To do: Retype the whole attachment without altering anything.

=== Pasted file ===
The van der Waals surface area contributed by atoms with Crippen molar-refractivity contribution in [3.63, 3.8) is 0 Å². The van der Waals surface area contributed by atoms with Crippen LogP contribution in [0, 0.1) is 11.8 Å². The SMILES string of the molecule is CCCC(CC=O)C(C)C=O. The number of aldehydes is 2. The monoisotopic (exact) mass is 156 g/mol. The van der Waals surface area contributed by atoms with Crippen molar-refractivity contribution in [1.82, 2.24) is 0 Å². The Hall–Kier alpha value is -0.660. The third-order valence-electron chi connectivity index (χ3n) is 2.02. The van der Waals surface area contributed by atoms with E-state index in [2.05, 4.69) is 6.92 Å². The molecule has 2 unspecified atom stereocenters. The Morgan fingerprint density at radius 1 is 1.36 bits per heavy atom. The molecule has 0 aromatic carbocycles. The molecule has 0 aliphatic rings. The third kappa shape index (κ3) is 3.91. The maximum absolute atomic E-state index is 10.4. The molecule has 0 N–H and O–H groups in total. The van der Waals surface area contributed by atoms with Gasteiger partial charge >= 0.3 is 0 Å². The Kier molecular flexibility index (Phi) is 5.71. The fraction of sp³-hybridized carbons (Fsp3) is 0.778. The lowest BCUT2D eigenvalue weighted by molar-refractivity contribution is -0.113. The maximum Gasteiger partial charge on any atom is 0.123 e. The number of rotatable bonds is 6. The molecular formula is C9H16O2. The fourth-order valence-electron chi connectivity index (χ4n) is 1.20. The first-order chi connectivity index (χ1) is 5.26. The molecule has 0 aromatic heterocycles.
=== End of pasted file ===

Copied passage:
The van der Waals surface area contributed by atoms with Crippen molar-refractivity contribution in [3.63, 3.8) is 0 Å². The van der Waals surface area contributed by atoms with Crippen LogP contribution in [0, 0.1) is 11.8 Å². The SMILES string of the molecule is CCCC(CC=O)C(C)C=O. The number of aldehydes is 2. The monoisotopic (exact) mass is 156 g/mol. The van der Waals surface area contributed by atoms with Crippen molar-refractivity contribution in [1.82, 2.24) is 0 Å². The Hall–Kier alpha value is -0.660. The third-order valence-electron chi connectivity index (χ3n) is 2.02. The van der Waals surface area contributed by atoms with E-state index in [2.05, 4.69) is 6.92 Å². The molecule has 2 unspecified atom stereocenters. The Morgan fingerprint density at radius 1 is 1.36 bits per heavy atom. The molecule has 0 aromatic carbocycles. The molecule has 0 aliphatic rings. The third kappa shape index (κ3) is 3.91. The maximum absolute atomic E-state index is 10.4. The molecule has 0 N–H and O–H groups in total. The van der Waals surface area contributed by atoms with Gasteiger partial charge >= 0.3 is 0 Å². The Kier molecular flexibility index (Phi) is 5.71. The fraction of sp³-hybridized carbons (Fsp3) is 0.778. The lowest BCUT2D eigenvalue weighted by molar-refractivity contribution is -0.113. The maximum Gasteiger partial charge on any atom is 0.123 e. The number of rotatable bonds is 6. The molecular formula is C9H16O2. The fourth-order valence-electron chi connectivity index (χ4n) is 1.20. The first-order chi connectivity index (χ1) is 5.26. The molecule has 0 aromatic heterocycles.